Mistakes Were Made, Meryl Wilsner’s second f/f romance following 2020’s acclaimed Something to Talk About, is billed as “a sexy rom-com about a college senior who accidentally hooks up with her best friend’s mom.” While I anxiously awaited this book as much as the next reader of queer romances, I admittedly postponed picking it up, afraid that a relationship between a college student and a woman one generation her senior would be too problematic, or too cringe, for me to root for. But Wilsner proved me wrong–this book is funny, nuanced, deeply empathetic, and piping hot.
It’s Family Weekend at Keckley College, but not for senior Cassie Klein, who is effectively estranged from hers. Cassie goes to an off-campus bar to escape the festivities, not to cruise for hookups, but when a statuesque older woman catches her eye from across the room, she can’t resist sending a drink her way. Erin Bennett is not there to cruise for hookups either. A recent divorcee splitting Family Weekend visiting hours with her ex-husband, she is simply killing time in a college town. But when a bold younger woman sends a drink across the bar, she has trouble turning down the opportunity to enjoy her relatively new singlehood. A steamy backseat romp ensues, and the two women part ways–no numbers exchanged and no plans to meet up again.
When Cassie’s best friend Parker invites her to tag along to breakfast with her mom the following morning, Cassie comes face-to-face with Erin–the Erin from the bar last night, the Erin she never intended to see again, the Erin who is also her best friend’s mom.What was meant to be a one-night fling becomes impossible to ignore as Cassie and Parker become closer friends and Cassie’s and Erin’s paths repeatedly cross.
When Parker surprises Cassie by inviting her home for the holiday break, Cassie can’t say no despite the, um, complication of cohabitating with Erin. Unsurprisingly, she can’t say no to Erin either, who is still as alluring as she was the night they met. Erin and Cassie start to sneak around behind Parker’s back as their fling morphs into something more serious. (A side effect of their sneaking around is a liberal number of very hot sex scenes in a variety of covert locations.) This begs the question: will Cassie and Erin come clean about their secret relationship at the risk of losing the most important people in their lives, or will they end it and live with the heartbreak?
While I scoffed at the likelihood of Cassie so cavalierly hitting on Erin in the opening chapter, Wilsner expertly develops both Cassie’s and Erin’s characters and shines light on their motivations. Cassie is a whip smart, ambitious aeronautic engineering major whose hardscrabble youth has translated to a resilient, confident demeanor. Erin is a highly successful attending physician whose professional badassness is not evinced by her interpersonal skills. A bisexual reentering the dating scene following a suffocating marriage, Erin lacks the self-assuredness to confidently go after what she wants. This sometimes comes across as iciness toward Cassie. Aside from these few moments of emotional withholding, however, the dynamic between the two women feels authentic and relatively balanced. That said, it can’t be ignored that given her age and independent wealth, Erin inherently holds some amount of power over Cassie, a young woman only on the cusp of post-college adulthood.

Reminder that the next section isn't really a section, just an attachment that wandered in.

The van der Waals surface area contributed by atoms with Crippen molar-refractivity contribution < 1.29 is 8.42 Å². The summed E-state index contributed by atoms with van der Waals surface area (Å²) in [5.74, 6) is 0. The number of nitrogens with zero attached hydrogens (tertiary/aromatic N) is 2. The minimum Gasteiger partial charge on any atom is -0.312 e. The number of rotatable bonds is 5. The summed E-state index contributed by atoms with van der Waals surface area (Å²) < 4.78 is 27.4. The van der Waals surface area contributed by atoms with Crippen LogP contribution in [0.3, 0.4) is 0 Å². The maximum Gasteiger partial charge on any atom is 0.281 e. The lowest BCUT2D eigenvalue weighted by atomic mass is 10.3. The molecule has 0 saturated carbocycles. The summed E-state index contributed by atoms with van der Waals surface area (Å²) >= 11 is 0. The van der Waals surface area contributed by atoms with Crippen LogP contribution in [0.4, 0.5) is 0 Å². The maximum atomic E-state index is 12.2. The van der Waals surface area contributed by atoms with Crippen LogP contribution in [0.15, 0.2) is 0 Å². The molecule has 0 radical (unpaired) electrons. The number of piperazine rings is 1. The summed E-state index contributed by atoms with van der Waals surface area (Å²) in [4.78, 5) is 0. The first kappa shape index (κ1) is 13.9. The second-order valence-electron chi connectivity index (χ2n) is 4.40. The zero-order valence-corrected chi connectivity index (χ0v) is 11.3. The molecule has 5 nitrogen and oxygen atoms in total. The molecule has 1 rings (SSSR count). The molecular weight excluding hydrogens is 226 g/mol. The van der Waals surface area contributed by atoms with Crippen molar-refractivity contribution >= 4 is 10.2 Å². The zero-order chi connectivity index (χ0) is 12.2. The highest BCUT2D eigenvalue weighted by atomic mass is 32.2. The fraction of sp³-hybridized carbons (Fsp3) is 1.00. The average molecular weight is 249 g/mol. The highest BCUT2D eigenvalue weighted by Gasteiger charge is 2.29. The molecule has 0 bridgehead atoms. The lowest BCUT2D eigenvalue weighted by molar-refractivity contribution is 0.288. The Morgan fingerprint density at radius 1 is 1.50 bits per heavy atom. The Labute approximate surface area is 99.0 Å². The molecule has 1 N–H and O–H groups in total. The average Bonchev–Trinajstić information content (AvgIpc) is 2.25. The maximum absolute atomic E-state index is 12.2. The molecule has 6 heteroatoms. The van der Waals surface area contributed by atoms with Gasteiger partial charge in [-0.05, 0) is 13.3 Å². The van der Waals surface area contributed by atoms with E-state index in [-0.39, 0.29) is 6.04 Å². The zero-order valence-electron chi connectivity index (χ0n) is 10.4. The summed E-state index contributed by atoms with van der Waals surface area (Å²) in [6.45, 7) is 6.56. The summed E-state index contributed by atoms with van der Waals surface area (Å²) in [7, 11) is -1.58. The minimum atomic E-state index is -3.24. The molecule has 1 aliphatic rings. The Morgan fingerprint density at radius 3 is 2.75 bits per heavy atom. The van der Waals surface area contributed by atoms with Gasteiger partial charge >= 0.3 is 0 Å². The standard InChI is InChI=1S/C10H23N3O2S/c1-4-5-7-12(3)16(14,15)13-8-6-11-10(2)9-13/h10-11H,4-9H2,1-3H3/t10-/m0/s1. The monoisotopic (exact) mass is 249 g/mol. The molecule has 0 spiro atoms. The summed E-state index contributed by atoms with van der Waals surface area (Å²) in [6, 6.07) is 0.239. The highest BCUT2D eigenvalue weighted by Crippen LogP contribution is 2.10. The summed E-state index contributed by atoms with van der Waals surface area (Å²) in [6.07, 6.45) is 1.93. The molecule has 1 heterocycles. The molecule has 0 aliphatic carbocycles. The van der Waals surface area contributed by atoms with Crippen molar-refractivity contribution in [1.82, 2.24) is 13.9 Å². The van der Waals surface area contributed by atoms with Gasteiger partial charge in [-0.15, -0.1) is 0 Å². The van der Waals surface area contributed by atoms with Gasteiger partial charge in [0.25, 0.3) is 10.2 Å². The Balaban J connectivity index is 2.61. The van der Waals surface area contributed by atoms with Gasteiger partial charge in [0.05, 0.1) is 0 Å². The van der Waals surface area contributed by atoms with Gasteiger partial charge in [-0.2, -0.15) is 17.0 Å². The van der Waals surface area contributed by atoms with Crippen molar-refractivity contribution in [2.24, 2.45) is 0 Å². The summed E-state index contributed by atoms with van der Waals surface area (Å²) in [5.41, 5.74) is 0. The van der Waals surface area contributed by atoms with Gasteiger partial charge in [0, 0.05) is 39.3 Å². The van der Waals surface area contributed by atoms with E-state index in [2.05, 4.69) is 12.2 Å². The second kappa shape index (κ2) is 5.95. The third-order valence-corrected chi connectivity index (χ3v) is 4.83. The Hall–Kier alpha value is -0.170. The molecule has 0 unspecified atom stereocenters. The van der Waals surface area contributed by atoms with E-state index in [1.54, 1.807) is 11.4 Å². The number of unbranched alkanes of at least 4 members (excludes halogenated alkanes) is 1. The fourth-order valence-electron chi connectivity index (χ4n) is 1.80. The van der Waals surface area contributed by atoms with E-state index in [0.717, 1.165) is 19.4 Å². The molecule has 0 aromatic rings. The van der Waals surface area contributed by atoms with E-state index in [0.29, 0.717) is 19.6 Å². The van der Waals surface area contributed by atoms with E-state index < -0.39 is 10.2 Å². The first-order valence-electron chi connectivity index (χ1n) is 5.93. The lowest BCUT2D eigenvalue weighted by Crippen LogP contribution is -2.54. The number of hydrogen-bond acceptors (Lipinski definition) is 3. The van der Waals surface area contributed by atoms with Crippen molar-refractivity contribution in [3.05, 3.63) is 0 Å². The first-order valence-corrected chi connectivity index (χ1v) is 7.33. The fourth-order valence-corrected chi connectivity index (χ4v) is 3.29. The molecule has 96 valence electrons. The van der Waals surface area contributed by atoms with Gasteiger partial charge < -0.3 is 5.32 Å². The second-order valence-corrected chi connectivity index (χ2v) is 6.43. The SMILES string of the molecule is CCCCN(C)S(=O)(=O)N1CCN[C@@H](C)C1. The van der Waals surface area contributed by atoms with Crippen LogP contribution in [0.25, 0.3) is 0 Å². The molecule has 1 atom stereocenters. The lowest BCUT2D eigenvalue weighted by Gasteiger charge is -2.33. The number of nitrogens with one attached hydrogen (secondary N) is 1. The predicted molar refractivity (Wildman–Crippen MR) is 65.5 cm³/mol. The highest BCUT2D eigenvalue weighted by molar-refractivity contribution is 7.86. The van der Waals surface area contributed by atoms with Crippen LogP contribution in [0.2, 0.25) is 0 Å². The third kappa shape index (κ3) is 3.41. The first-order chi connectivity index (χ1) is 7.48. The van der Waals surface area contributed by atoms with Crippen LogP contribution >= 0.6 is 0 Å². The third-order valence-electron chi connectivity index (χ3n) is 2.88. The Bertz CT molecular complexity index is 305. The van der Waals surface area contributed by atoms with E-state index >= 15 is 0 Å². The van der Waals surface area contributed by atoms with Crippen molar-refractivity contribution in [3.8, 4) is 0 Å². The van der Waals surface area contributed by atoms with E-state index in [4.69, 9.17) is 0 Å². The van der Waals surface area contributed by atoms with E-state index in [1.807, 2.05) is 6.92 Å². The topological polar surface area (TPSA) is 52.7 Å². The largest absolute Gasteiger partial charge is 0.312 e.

Surprisingly, the one factor about this book that didn’t sit well with me was not the age-gap trope, but the tokenizing of Cassie’s and Parker’s friend Acacia. Through the course of the book, Acacia, who is the only Black main character we meet, is the sole person who carries the secret of Cassie’s and Erin’s affair. That Acacia has to do the emotional labor of navigating this extremely sensitive situation for an entire academic year feels like an unfair burden to throw on her, and I would be remiss not to mention it.
Ultimately, this is a thought-provoking contemporary romance that challenged some prejudices I carried about age differences in relationships. And that, to me, is the mark of a well-crafted book: to make readers open their minds and hearts to situations and people that make them feel uncomfortable.
Content warnings: alcohol consumption, alcoholic parent (mention), cheating partner (past), divorced parents, misogyny, parental neglect, recreational marijuana use.
Susannah (she/her) is a public librarian and writer based in Cambridge, Massachusetts. She consumes mostly queer literary fiction, with contemporary romance novels as palate cleansers. You can find her on Goodreads at https://www.goodreads.com/ohhsusannah and at https://www.susannahbt.com/